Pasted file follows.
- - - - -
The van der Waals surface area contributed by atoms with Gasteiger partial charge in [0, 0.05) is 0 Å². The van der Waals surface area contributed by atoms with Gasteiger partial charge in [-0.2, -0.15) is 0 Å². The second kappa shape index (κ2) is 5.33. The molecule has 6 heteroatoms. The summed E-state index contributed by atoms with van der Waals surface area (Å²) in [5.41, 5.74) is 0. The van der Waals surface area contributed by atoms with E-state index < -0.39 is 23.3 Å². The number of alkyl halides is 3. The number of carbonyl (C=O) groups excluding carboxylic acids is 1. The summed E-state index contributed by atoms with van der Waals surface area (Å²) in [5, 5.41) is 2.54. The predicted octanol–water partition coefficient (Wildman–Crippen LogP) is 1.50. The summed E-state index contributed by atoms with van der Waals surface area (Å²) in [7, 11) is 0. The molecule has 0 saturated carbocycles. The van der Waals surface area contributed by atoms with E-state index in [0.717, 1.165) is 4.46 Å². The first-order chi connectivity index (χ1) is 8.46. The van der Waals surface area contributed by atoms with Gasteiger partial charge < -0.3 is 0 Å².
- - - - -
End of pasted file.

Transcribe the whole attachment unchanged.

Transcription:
The van der Waals surface area contributed by atoms with Gasteiger partial charge in [0, 0.05) is 0 Å². The van der Waals surface area contributed by atoms with Gasteiger partial charge in [-0.2, -0.15) is 0 Å². The second kappa shape index (κ2) is 5.33. The molecule has 6 heteroatoms. The summed E-state index contributed by atoms with van der Waals surface area (Å²) in [5.41, 5.74) is 0. The van der Waals surface area contributed by atoms with E-state index < -0.39 is 23.3 Å². The number of alkyl halides is 3. The number of carbonyl (C=O) groups excluding carboxylic acids is 1. The summed E-state index contributed by atoms with van der Waals surface area (Å²) in [5, 5.41) is 2.54. The predicted octanol–water partition coefficient (Wildman–Crippen LogP) is 1.50. The summed E-state index contributed by atoms with van der Waals surface area (Å²) in [7, 11) is 0. The molecule has 0 saturated carbocycles. The van der Waals surface area contributed by atoms with E-state index in [0.717, 1.165) is 4.46 Å². The first-order chi connectivity index (χ1) is 8.46. The van der Waals surface area contributed by atoms with Gasteiger partial charge < -0.3 is 0 Å².